And keeping the risks involved in mind, taking a lift was never a good idea. There was a lot that was going on in my mind that moment. But then we had no other option. Suddenly, we saw a car and we signaled with tilted thumb again. The car stopped. We had smiles on our face but we were still in a dilemma. We looked at each other and walked towards the car hand in hand. But then we saw a man suddenly opening the door of the car and sitting inside, and we were embarrassed to know that it had not stopped for us. We stopped there in utter embarrassment and as we were about to turn, a voice came, “Excuse me?” We looked towards the direction of the voice.
The man who had just sat inside the car was standing there. He asked us where we wanted to go. We told him that our destination was Karol Bagh. He then signaled to us to wait and chatted with the person driving the car. They discussed something. And then he again signaled us to come. We thanked God for finally getting the lift.
We were happy yet startled. There were a lot of things going on in our mind but with no choices, we gave each other a questioning look and then nodded. We walked slowly holding each other’s hand. When we reached near the car he told us that they would drop us at Malka Ganj. We agreed and got inside the car. There we found another man sitting at the driver’s seat. We got more scared but controlled ourselves and calmly took our seats.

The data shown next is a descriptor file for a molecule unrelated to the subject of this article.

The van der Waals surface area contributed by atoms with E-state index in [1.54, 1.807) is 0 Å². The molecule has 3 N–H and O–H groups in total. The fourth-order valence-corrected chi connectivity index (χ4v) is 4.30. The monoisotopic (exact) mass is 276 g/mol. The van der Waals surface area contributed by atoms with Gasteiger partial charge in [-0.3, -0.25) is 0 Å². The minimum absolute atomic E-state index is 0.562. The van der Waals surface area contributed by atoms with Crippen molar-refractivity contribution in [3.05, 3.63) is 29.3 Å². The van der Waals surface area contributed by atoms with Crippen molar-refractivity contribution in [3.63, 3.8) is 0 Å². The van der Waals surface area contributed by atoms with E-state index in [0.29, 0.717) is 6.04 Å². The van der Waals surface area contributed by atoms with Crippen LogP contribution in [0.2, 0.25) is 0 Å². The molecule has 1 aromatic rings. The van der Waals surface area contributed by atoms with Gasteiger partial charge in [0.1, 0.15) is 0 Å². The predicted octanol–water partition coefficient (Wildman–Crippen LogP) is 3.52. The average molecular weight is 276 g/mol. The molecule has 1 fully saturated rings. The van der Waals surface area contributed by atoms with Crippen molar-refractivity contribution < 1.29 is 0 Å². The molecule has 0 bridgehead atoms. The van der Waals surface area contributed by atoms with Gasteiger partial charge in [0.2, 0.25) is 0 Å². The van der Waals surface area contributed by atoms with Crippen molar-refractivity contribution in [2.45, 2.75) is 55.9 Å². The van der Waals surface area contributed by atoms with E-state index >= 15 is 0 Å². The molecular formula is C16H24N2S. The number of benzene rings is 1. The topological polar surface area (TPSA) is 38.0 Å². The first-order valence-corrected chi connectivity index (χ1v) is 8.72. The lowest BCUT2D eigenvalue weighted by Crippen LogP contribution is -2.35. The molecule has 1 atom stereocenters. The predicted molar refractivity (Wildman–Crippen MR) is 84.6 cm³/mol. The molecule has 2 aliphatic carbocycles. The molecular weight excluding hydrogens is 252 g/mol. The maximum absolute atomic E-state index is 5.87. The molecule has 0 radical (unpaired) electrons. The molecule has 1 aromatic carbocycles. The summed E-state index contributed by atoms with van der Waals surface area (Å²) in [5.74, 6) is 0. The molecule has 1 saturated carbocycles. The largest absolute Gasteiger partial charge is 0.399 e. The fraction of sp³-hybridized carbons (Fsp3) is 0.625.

We were sitting very close to each other, holding hands and praying to God. By then, it was 9.15 am. They asked us why it was so important for us to go to Karol Bagh. We told them that we had exams and didn’t know about the strike.
“Alright then, we’ll try to drop you closer, though it’s out of the way for us. But as it’s your exam, we will try to help you in any way we can.” “Thanks!” We said in harmony feeling grateful to them. Still holding hands, we still had our doubts. As we approached closer to our destination, the car slowed but there was still no auto rickshaw, only a heavy rush at the bus stop. We told them to drop us there and that we would manage. “How will you manage, didn’t you see how much crowd was there at the bus stop? If any bus comes it will be already crowded and it will be difficult for you girls to get in. We’ll drop you to your destination,” one of the men in the car said. I thanked him for being so thoughtful. “Thank you so much uncle, but you are going out of your way and you would be late for your work.”
“Oh, that’s perfectly fine with us, ek din office late bhi ho gaya toh kya. But for you girls it’s more important to reach on time, don’t you worry.” The man sitting in the driver’s seat said.
We still felt scared, but within another five minutes, we were outside our examination center. We hurriedly got down from the car and gave our thanks, to which the man who was in the driving seat said something that is etched in my memory forever. “All the best girls. Do well, make your parents proud. And that will be our thanks.” Yes, a strange man said so to a girl who was a complete stranger to him. We thanked them again. Because of their help, we reached our examination centre on time. What impossible some minutes back was now a reality.
Within seconds, under the examination pressure, we forgot about the problems we faced to get there. After the exam, we talked about the morning’s incident and thanked God that he sent his men to help us.